The earnings season has just started and is expected to be constructive, with consensus beats on revenue. To use a great Irish expression before its shelf life expires, ‘the world is sucking diesel.’ The positive results may temporarily quell concerns about elevated valuation levels. Beyond the pricing vs. cost inflation equation, it will be interesting to monitor the evolution of capex intentions (beyond IT), with clear implications for long cycle end-markets, including many process industries.
Investors’ blinding obsession with the interplay between the Fed, fiscal policies, employment data, and inflation in the United States pushed the 10-year Treasury yield into a world of its own earlier this month (currently 1.30%). Hopefully, the summer will bring some fresh perspective and, with it, an orderly return to a healthier 1.5%-2.0% yield, noting that the currently assumed neutral nominal 10-year interest rate is c.2.5% (based on a neutral real interest rate or ‘r-star’ of 0.5% and an expected inflation rate of 2%.).
Meanwhile, it is raining sell-sides, to the point when selling a business has become dicier than anticipated at the beginning of the year. As mentioned in ‘Pre-Emptive M&A Strikes,’ there are not enough human resources on the buy-side to handle all the auction processes, notwithstanding an abundance of capital. The current conditions have created a buyer’s market for many asset categories.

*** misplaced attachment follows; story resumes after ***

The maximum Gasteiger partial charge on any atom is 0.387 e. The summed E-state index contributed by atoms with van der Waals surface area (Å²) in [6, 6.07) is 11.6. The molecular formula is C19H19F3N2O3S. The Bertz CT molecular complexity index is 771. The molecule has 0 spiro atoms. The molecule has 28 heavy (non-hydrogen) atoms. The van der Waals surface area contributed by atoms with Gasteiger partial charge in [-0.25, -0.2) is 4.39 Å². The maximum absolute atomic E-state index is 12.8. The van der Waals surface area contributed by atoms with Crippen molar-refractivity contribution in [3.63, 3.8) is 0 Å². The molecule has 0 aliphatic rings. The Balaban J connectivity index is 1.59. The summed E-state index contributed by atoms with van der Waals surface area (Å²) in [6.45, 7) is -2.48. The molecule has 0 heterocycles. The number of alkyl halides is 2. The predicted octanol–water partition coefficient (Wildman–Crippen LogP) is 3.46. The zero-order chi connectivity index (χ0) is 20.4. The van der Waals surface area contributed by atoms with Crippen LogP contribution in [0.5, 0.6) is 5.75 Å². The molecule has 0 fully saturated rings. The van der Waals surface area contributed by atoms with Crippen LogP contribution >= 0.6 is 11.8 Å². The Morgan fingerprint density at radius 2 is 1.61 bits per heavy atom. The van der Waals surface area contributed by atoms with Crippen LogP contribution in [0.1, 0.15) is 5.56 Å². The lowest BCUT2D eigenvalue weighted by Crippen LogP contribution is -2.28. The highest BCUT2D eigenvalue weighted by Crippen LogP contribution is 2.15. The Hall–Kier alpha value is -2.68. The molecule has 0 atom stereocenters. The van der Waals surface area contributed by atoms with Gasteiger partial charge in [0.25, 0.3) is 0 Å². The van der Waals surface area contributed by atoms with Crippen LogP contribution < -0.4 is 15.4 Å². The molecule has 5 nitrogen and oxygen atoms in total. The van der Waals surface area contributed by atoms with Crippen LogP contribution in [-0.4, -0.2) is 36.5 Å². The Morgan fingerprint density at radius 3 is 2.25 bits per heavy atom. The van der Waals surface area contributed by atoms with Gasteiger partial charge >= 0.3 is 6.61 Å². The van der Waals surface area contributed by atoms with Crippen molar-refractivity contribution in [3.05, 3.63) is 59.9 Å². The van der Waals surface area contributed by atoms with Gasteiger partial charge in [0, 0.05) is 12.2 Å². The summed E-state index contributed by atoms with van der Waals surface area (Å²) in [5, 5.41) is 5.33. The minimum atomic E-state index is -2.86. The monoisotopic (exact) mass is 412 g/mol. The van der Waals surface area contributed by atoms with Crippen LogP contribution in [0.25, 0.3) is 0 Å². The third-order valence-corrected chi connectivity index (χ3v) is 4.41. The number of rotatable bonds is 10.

On the COVID front, all eyes are on the United Kingdom and the attempted return to normalcy next week. Three delicate questions of high relevance to many developed nations will be answered over the summer: how loose is the relationship between new cases and hospitalization in countries with advanced vaccination rates? Can a politically acceptable level of casualties emerge as the pandemic disease takes an endemic form? And is it possible to achieve herd immunity through vaccination?
The stakes are high. The answers will hopefully support an acceleration of vaccination rollouts across the world and an economic, financial, and mental recovery.
Over a countryside lunch in the Jura last weekend, I had the unexpected chance to discuss the world with Elizabeth Sombart, a renowned pianist. Prevented from performing live in front of an audience due to the health crisis, she lamented the alternative of streaming concerts in a letter to friends and fans. Her woes may resonate with many professionals: ‘Today, I sincerely feel that accepting to do streaming concerts [may lead to a] definitive substitution of ‘live’ by ‘streaming,’ falsely presented as provisional. I fear that a virtual performance will soon be imposed on us as the new norm. […] This system does not only put the music in a box but also us, as individuals.’
I wish you a great summer, including the opportunity to put world trends in perspective and to let the music out of the box.